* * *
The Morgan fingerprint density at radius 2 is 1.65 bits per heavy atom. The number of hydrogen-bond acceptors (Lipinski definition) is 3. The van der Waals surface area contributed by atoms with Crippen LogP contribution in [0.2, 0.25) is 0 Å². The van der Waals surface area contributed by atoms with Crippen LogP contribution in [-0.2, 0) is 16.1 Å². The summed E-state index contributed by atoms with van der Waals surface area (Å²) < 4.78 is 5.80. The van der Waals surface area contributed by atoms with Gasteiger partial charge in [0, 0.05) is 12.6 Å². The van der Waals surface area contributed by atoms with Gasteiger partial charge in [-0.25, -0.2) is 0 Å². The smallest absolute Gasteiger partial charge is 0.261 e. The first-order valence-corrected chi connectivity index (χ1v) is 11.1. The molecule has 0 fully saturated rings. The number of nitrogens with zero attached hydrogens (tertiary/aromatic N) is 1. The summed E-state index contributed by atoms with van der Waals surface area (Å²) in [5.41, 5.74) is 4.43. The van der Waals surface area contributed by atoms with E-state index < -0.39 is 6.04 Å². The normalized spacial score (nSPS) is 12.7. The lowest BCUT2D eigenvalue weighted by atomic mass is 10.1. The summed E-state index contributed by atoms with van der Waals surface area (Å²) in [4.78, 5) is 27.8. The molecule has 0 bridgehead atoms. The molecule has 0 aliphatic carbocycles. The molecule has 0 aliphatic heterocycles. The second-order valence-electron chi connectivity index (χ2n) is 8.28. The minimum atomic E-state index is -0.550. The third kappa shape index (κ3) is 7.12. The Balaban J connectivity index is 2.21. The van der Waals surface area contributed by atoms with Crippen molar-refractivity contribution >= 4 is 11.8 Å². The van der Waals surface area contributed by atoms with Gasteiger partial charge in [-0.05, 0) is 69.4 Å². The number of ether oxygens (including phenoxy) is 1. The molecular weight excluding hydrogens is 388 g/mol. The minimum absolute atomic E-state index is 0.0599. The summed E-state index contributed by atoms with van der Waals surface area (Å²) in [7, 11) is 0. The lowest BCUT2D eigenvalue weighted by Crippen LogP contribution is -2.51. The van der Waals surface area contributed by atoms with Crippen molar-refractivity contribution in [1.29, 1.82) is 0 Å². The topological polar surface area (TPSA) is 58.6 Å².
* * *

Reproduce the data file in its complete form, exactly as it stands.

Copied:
The Morgan fingerprint density at radius 2 is 1.65 bits per heavy atom. The number of hydrogen-bond acceptors (Lipinski definition) is 3. The van der Waals surface area contributed by atoms with Crippen LogP contribution in [0.2, 0.25) is 0 Å². The van der Waals surface area contributed by atoms with Crippen LogP contribution in [-0.2, 0) is 16.1 Å². The summed E-state index contributed by atoms with van der Waals surface area (Å²) < 4.78 is 5.80. The van der Waals surface area contributed by atoms with Gasteiger partial charge in [0, 0.05) is 12.6 Å². The van der Waals surface area contributed by atoms with Gasteiger partial charge in [-0.25, -0.2) is 0 Å². The smallest absolute Gasteiger partial charge is 0.261 e. The first-order valence-corrected chi connectivity index (χ1v) is 11.1. The molecule has 0 fully saturated rings. The number of nitrogens with zero attached hydrogens (tertiary/aromatic N) is 1. The summed E-state index contributed by atoms with van der Waals surface area (Å²) in [5.41, 5.74) is 4.43. The van der Waals surface area contributed by atoms with E-state index < -0.39 is 6.04 Å². The normalized spacial score (nSPS) is 12.7. The lowest BCUT2D eigenvalue weighted by atomic mass is 10.1. The summed E-state index contributed by atoms with van der Waals surface area (Å²) in [4.78, 5) is 27.8. The molecule has 0 bridgehead atoms. The molecule has 0 aliphatic carbocycles. The molecule has 0 aliphatic heterocycles. The second-order valence-electron chi connectivity index (χ2n) is 8.28. The minimum atomic E-state index is -0.550. The third kappa shape index (κ3) is 7.12. The Balaban J connectivity index is 2.21. The van der Waals surface area contributed by atoms with Crippen molar-refractivity contribution >= 4 is 11.8 Å². The van der Waals surface area contributed by atoms with Gasteiger partial charge in [-0.05, 0) is 69.4 Å². The number of ether oxygens (including phenoxy) is 1. The molecular weight excluding hydrogens is 388 g/mol. The minimum absolute atomic E-state index is 0.0599. The summed E-state index contributed by atoms with van der Waals surface area (Å²) in [7, 11) is 0. The lowest BCUT2D eigenvalue weighted by Crippen LogP contribution is -2.51. The van der Waals surface area contributed by atoms with Crippen molar-refractivity contribution in [1.29, 1.82) is 0 Å². The topological polar surface area (TPSA) is 58.6 Å².